Perhaps the most famous mountain dog breed, Saint Bernards originated in the western Alps of Switzerland, France, and Italy. The very first generations of this breed as it is today were born at the Great and Little Saint Bernard Passes of the alps (which is where they got their name). Saint Bernards are quite famous for their daring alpine rescues. These huge dogs would learn from the older dogs to search for humans lost in avalanches, and then rescue them. In legends about these rescues, Saint Bernards would often carry a cask of brandy around their neck to help a traveler warm up. Whether this is true or not, the well-insulated coat and inherent hardiness of the breed was crucial to making cold-weather rescues.


The Akita is the largest of the six ancient Spitz-type breeds that are native to Japan, and they retain great cultural significance to this day. They are thought to be a symbol of contentment and longevity. The breed was initially developed as a watchdog and hunter in the cold mountainous regions of the country. They are always fiercely loyal, noble and quiet, but can be wary of strangers, strong-willed and don’t always get on with other dogs. Akitas, like many dogs bred to live in cold climates, have webbed toes, helping to distribute their weight better when walking on snow and ice.

Norwegian Elkhound

Norwegian Elkhounds have been used since the Viking times to track and hunt moose, elks, wolves, and even bears. They would track their prey independently, with the hunter following. When they finally caught up to the game, they would distract the animal and bark until the hunter arrived to shoot it. They are quite good at their jobs, and can remain very quiet until they alert the hunter. Due to their frequent use in hunting roles, they needed to develop a way to withstand the harsh winters of Scandinavia. Throughout the generations, Norwegian Elkhounds developed a dense, smooth undercoat with a protective outer layer. They are among the hardiest of dog breeds in existence.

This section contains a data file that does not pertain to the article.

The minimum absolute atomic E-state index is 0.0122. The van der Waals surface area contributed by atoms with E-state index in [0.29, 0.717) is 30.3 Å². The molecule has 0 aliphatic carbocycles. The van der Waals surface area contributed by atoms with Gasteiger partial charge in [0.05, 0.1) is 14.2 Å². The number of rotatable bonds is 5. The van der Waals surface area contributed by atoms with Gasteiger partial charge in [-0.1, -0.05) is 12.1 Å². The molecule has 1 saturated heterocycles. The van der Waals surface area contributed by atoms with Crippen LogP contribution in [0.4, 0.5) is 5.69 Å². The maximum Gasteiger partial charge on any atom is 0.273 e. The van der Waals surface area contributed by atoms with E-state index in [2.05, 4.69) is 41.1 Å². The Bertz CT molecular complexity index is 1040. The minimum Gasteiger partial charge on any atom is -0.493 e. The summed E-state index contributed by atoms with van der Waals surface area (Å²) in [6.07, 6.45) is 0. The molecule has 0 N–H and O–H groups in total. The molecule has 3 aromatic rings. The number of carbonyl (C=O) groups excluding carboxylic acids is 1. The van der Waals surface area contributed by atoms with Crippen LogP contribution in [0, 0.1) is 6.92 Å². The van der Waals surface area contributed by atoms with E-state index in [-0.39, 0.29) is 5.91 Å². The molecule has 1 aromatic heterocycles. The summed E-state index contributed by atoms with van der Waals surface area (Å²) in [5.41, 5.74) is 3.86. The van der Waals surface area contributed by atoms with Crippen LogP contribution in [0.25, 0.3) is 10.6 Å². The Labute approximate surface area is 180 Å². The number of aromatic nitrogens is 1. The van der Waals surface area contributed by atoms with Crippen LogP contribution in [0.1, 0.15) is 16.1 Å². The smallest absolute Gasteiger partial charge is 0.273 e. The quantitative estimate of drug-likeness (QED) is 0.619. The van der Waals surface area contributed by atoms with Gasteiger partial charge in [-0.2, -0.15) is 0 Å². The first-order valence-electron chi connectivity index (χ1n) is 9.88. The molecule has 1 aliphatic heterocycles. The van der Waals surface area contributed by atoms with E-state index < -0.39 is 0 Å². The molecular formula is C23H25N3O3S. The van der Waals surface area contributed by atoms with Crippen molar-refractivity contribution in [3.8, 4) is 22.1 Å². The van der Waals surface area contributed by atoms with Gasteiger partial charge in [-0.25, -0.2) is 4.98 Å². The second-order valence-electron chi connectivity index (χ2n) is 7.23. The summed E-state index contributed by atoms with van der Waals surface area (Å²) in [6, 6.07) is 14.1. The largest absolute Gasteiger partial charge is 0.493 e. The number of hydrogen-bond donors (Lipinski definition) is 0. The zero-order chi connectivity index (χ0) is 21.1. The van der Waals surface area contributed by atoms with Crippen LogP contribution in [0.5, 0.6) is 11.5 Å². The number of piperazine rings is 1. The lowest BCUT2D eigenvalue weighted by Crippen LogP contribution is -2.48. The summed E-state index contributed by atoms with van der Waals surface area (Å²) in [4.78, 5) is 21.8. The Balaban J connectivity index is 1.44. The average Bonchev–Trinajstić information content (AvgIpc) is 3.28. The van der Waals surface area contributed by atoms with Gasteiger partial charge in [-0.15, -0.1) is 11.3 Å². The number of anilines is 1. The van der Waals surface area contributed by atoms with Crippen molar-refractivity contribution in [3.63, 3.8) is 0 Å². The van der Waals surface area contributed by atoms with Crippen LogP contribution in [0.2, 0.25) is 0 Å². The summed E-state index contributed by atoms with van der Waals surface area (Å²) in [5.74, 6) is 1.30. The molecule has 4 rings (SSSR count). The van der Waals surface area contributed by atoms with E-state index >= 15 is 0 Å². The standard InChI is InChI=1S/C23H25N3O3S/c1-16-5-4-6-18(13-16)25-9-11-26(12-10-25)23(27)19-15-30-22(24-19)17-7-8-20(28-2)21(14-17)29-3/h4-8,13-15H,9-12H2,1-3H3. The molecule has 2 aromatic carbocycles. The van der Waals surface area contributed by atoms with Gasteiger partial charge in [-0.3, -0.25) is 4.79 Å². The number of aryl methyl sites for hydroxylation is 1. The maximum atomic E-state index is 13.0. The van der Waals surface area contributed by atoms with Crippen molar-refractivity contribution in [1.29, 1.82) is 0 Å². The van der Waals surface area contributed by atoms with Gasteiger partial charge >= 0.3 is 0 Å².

Chow Chow

Another ancient breed of dog found in modern times is the Chow Chow. This breed first sprung up in Northern China, and were used as temple guards for a long period of time in their early existence. In fact, many reliefs, statues, and carvings in China depict these dogs in their original roles. The Chow’s ancestors came off of the high steppe regions of the far East. These places tend to get very cold during the winter. Thus, the precursor dogs to the modern breed were selected for their ability to withstand the weather. Some even found themselves in sled-pulling roles in early China. One early legend about this breed is that they were the inspiration behind the original teddy bears.

Great Pyrenees

The Great Pyrenees – also known as the Pyrenean Mountain Dog – is a very old breed of dog. They get their name from the region where they were first found; Pyrenean Mountain Dogs originated in and around the Pyrenees Mountains in northern Spain and southern France. They have been known in this area for thousands of years. This breed is marked by a coarse, thick coat that enabled them to fend off weather and even wolf attacks. Their coats also include a mane around the neck, a plumed tail, and pantaloon-like feathering on their legs. Each of these traits contributes to their efficient resistance to cold weather and water.

Alaskan Malamute

This arctic breed is one of the best-suited dog species to cold temperatures. They were first used to haul freight across the tundra, as they were strong and hardy. Later, they were used as a sled dog for both cargo and personal transportation. If you examine the coat of an Alaskan Malamute, you will find that they are particularly well-suited to the cold. Their undercoats are thick and oily, and can even be as thick as two inches – which is much thicker than the undercoats of other dogs. Their guard coat is good for breaking up chilling winds, as it stands off of the body in a good pattern for protection. 

Living in hot areas? Consider those dogs who can handle hot weather!